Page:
View Full Version : Paints, Canvas or Me?
04-29-2009, 10:50 PM
I am VERY new to painting (just started a few days ago) and have a question. Basicaly, I would like to know how blending works? I currently have Galeria Acrylic paints and I am painting on thick type of paper. I have a few videos on how to paint with acrylics but I am wondering how one does it so easily? When I put two colors close to one another, the paint drys soooo fast that I can't blend at all. I tried today and it looked awful.
1) Is it the cheap paint I am using?
2) Is it the cheap paper I am using?
The video I own shows a man using masonite hard board, sands it off and and then paints gesso/paint/water mixture 3-4 times. Does this help when blending? I am guessing the overwhelming answer is going to be yes ha. Sorry for the silly question, I am really quite new to this. Thanks!
04-29-2009, 11:25 PM
I started with Galeria paints, too, a couple years ago. They're a bit transparent, so you'll have to build up with layers and learn how to scumble. I also picked up a technique to paint an opaque color (intended color plus white) first, when it's dry then put your real intended color on top of that.
For blending, be generous with the paint. Adding medium will help and having paintbrush in one hand, water sprayer in the other helps alot. But basically, mix the color you want on your palette, with a palette knife, not with the brush. This will also extend the life of your brushes by not pushing paint up in the ferrules.
You can paint acrylics on almost any surface. Your paint's drying quickly because the paper is sucking moisture off the first couple layers. Prepare your paper with a layer of gesso. Or just keep putting more paint on top until it's right. You'll want to prepare masonite the same way or deal with the extra fast drying until the surface is covered once or twice.
This was one of my first questions on this forum too. Hang in there, you'll figure it out as you get more brush mileage.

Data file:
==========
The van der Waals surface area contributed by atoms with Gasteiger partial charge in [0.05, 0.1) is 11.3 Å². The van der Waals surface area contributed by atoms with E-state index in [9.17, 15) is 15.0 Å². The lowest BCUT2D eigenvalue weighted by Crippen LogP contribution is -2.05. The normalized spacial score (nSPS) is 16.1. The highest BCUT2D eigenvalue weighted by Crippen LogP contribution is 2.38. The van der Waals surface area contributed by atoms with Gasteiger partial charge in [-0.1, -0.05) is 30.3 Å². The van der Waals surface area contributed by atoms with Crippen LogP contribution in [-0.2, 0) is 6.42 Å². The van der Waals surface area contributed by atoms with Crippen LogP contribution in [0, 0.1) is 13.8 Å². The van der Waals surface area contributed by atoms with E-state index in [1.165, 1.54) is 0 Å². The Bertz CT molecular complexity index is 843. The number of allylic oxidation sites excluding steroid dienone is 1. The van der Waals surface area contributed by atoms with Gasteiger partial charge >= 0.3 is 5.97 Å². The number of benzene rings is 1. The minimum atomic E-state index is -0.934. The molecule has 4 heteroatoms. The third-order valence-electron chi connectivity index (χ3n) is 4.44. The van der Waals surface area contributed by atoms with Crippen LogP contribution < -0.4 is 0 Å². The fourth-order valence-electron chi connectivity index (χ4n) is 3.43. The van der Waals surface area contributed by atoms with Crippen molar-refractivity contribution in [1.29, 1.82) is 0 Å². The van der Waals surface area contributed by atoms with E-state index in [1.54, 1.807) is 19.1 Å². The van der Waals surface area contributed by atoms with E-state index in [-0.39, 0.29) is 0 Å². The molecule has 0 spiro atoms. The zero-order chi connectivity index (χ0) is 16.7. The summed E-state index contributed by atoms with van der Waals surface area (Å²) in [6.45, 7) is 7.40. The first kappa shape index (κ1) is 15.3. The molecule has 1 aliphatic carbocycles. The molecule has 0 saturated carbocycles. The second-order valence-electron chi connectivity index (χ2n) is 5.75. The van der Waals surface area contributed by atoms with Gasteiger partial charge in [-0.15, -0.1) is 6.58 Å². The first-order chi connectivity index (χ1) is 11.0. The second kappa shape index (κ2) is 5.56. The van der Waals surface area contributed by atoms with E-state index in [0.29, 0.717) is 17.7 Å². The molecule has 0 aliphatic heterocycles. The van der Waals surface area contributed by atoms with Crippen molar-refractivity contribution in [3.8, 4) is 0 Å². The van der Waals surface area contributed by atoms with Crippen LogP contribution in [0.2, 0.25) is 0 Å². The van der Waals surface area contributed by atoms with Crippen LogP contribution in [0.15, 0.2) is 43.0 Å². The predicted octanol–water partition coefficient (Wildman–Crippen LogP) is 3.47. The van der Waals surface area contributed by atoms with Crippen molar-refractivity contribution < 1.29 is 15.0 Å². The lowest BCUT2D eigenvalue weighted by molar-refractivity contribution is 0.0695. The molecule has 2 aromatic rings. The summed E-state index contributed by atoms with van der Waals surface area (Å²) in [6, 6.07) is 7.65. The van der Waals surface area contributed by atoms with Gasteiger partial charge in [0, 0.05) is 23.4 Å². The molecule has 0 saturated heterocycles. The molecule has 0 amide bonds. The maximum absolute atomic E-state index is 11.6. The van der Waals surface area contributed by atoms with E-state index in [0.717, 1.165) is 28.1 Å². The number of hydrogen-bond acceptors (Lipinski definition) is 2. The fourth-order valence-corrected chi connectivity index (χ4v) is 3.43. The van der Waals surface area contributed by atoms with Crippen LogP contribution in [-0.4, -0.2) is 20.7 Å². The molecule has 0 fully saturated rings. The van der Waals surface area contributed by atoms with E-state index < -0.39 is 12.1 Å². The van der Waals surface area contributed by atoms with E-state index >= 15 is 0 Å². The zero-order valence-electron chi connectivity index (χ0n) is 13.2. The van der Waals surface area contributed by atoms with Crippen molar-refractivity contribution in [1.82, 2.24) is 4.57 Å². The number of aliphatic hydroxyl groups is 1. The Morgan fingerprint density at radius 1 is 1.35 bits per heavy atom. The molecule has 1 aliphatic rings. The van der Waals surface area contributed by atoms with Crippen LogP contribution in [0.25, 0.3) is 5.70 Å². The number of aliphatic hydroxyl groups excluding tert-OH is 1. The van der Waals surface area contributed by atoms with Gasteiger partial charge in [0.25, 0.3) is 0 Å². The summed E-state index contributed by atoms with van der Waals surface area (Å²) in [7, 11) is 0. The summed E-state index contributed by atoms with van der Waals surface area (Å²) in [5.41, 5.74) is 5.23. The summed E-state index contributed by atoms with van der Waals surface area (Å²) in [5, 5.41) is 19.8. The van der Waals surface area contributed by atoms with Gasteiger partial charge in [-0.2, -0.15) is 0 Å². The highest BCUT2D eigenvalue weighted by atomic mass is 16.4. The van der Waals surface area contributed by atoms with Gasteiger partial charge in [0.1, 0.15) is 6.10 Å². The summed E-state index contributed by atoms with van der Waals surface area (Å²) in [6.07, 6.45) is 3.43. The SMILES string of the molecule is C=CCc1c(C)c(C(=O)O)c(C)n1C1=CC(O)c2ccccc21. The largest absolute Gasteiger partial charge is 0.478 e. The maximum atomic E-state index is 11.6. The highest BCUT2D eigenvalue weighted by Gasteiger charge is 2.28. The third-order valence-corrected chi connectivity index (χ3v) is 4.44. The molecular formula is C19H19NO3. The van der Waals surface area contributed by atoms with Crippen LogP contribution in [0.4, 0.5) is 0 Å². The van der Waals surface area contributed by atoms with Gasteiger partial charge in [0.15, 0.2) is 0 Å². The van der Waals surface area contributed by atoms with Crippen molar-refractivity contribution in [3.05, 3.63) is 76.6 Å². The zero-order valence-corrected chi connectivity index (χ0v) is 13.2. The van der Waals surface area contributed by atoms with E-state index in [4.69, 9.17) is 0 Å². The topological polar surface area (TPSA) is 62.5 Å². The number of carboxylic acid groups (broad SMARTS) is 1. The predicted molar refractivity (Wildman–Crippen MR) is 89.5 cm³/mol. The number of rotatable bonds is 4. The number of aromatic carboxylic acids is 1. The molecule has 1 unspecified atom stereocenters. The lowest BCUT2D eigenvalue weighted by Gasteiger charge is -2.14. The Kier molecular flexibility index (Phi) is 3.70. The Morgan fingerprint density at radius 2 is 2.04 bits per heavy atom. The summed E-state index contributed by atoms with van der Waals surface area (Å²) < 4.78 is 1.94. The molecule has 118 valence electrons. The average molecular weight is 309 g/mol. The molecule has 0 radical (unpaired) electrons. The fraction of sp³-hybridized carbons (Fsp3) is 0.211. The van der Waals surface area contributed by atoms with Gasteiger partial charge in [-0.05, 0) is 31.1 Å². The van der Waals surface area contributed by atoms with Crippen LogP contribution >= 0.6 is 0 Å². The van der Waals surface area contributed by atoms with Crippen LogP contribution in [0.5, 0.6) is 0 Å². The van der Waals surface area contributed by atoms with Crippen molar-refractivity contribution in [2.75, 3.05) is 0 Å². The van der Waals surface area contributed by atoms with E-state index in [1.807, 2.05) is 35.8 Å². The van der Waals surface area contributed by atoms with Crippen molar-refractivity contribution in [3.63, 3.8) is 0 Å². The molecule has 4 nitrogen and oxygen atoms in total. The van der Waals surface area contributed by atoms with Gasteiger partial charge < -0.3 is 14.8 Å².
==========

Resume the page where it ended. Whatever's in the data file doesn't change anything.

04-30-2009, 04:43 AM
As Wabbit stated it is a matter of mileage. Paint 500 paintings and something is bound to come about. Just keep practicing the process. You can add some glazing medium or slo-dri medium to assist if you feel you need it.
The paper, if not gessoed, can absorb moisture and cause the paint to dry rapidly. The option might be to gesso the paper first and then apply the paint. Some like using wet gesso for blending and that is certainly a viable option. Scumbling is also an option as is using a soft blender brush.
The secret is to paint a great deal and then when you think you got it, paint a couple hundred more just to refine the process that works for you.
04-30-2009, 01:57 PM
TY for your replies.
I did some research it it seems as though gesso is used to make the painting surface smoother. It also stops paint from soaking through a canvas, which is why mine seems to be doing. I am hoping that buy gessoing a painting surface (I am going to try a much harder surface) that the paint will not dry as fast so I can blend a little easier? I also saw how artists use a hair blower to dry paint (gesso) so the project can begin sooner. Anyone try this?
Right now, I am working on techniques for painting animals but would also enjoy painting people (thats where the blending comes in).
04-30-2009, 04:47 PM
The gesso itself will suck the moisture out of the paint. I usually have to paint on a couple layers before it stops doing this. Blending with acrylics can be done but its nothing like blending with oils. Layering is usually the way to go with acrylic. I use lots of transparent layers. If your looking for quick results you may want to try layering and slowly bring in blending. And I second the use of a fine mister. Comes in very handy with acrylic. I often spray my painting surface with water then add the paint. Helps it move around a lot better.